2022 K2 Disruption MTI Alliance

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lengths: 146, 153, 160, 167 cm
radius: 14.7 m at 160 cm
sidecut: 115/72/103 mm
price: $ 404.96

The K2 Disruption MTi Alliance is an awesome choice for advanced and expert ladies who love to spend their time on the groomed and smooth trails on the front side. Looking for race-like performance, but without the race build, skiers who end up on the MTi Alliance are likely strong skiers who value edge grip, precision, stability, and dampness. Built with an Aspen wood core, these skis have the power and pop to propel you down the hill with intent and purpose. With a narrow 72-mm waist, the MTi Alliance has a ton of torsional stiffness right from the start, but K2 adds a couple more aspects to the ski that make it rock-solid and totally stable. The Titanal I-Beam does a lot of the heavy lifting in terms of stability and power, as this metal laminate extends from edge to edge underfoot before tapering to the middle in the tips and tails. This leaves the edges of the ski unburdened by titanal, and makes the ski more approachable and versatile, all the while making it damp and vibration-resistant to the firmest snow that you will be able to find.

Aspen Veneer
Titanal I-Beam
Dark Matter Damping, Powerwall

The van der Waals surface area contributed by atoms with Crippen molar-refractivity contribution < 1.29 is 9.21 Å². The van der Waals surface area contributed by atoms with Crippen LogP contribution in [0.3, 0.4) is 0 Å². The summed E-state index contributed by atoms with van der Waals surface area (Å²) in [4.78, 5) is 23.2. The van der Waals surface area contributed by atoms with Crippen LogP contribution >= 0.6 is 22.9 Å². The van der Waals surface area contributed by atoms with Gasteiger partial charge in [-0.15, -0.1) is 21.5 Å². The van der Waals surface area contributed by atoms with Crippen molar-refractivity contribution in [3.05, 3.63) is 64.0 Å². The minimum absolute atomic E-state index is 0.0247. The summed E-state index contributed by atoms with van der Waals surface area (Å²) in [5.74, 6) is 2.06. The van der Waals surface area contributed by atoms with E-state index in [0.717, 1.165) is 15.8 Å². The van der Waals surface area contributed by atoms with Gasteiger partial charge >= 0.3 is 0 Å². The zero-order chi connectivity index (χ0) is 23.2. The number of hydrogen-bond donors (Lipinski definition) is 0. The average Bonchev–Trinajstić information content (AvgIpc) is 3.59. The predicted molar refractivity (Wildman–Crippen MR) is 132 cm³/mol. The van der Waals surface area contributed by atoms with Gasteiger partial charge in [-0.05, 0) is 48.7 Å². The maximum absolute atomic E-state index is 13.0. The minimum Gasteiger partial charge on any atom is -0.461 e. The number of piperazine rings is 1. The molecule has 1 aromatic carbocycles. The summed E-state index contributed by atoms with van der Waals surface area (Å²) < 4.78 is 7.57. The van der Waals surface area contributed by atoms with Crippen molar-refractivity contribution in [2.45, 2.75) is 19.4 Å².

Groomers, All Mountain

On the groomers, these things really light it up. Thanks to the shape, profile, and construction, the K2 Disruption MTi Alliance can lean into a turn and pop you out of it on the back end. True tip to tail camber and taper have a lot to do with this, as we don’t see a whole lot of skis that have this pure non-tapered shape. The result is that you get full edge contact, allowing for a smoother ride and better edge grip throughout the length of the ski. A byproduct of this build is that the skis tend to feel a bit longer, and there’s nothing wrong with that. In the 160 cm length, these skis generate a 14.6-meter turn radius, so they are encroaching on the slalom-side of the equation, and as a result, they prefer to be on edge.

Kristi Brown was on the 153, so quite a bit shorter than she’s used to skiing, but still noted that “for a slalom-style of ski, and with the shorter radius, it definitely skis true to size.” By being able to view this ski through the lens of a slalom racer, Kristi is able to pull some attributes from this ski that don’t really fall into the all-mountain category, so it’s pretty clear that these skis are fairly one-dimensional from Kristi’s view. She scored the ski 5’s out of 5 for stability, playfulness, and forgiveness, with 4’s right on their heels for quickness, maneuverability, torsional stiffness, edge grip, and overall impression. The 1 for flotation and the 2 for versatility are not surprising to say the least. Kristi notes that these skis are “Super fun fast and fiery not for the faint of turning heart. If you are a turn seeker ready to burn and churn your way down the hill - the Disruption is your weapon. Super narrow underfoot at 72w - you either are in great shape or you are getting an immediate leg crusher in turning.” Effort counts in the sport of skiing, and when you get on something like this, it becomes even more apparent.

There’s a lot to like about a strong, hard-charging carving ski that a lot of expert skiers and former racers gravitate to. If you’re looking for that front side ski that’s on the one-dimensional side, you’ll love these skis and their ability to rip through turns like no other.